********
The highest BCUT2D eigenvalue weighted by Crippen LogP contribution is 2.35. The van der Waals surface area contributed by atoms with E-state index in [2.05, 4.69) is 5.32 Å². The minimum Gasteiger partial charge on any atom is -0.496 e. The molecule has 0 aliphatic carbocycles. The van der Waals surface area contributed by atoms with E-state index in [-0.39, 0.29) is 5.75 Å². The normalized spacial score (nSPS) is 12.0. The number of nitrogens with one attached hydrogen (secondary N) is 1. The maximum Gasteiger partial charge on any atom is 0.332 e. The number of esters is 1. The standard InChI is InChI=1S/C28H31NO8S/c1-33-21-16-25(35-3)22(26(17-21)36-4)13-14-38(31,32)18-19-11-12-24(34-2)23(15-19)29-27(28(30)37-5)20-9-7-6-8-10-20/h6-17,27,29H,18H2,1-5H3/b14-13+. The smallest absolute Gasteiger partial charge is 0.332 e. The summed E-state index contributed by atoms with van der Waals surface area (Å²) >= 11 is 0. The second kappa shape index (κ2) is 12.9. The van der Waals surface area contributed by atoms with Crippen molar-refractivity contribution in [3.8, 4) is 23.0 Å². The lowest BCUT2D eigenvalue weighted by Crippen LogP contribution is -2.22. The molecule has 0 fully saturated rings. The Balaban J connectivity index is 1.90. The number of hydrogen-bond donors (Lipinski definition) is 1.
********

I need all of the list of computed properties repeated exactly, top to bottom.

The highest BCUT2D eigenvalue weighted by Crippen LogP contribution is 2.35. The van der Waals surface area contributed by atoms with E-state index in [2.05, 4.69) is 5.32 Å². The minimum Gasteiger partial charge on any atom is -0.496 e. The molecule has 0 aliphatic carbocycles. The van der Waals surface area contributed by atoms with E-state index in [-0.39, 0.29) is 5.75 Å². The normalized spacial score (nSPS) is 12.0. The number of nitrogens with one attached hydrogen (secondary N) is 1. The maximum Gasteiger partial charge on any atom is 0.332 e. The number of esters is 1. The standard InChI is InChI=1S/C28H31NO8S/c1-33-21-16-25(35-3)22(26(17-21)36-4)13-14-38(31,32)18-19-11-12-24(34-2)23(15-19)29-27(28(30)37-5)20-9-7-6-8-10-20/h6-17,27,29H,18H2,1-5H3/b14-13+. The smallest absolute Gasteiger partial charge is 0.332 e. The summed E-state index contributed by atoms with van der Waals surface area (Å²) >= 11 is 0. The second kappa shape index (κ2) is 12.9. The van der Waals surface area contributed by atoms with Crippen molar-refractivity contribution in [3.8, 4) is 23.0 Å². The lowest BCUT2D eigenvalue weighted by Crippen LogP contribution is -2.22. The molecule has 0 fully saturated rings. The Balaban J connectivity index is 1.90. The number of hydrogen-bond donors (Lipinski definition) is 1.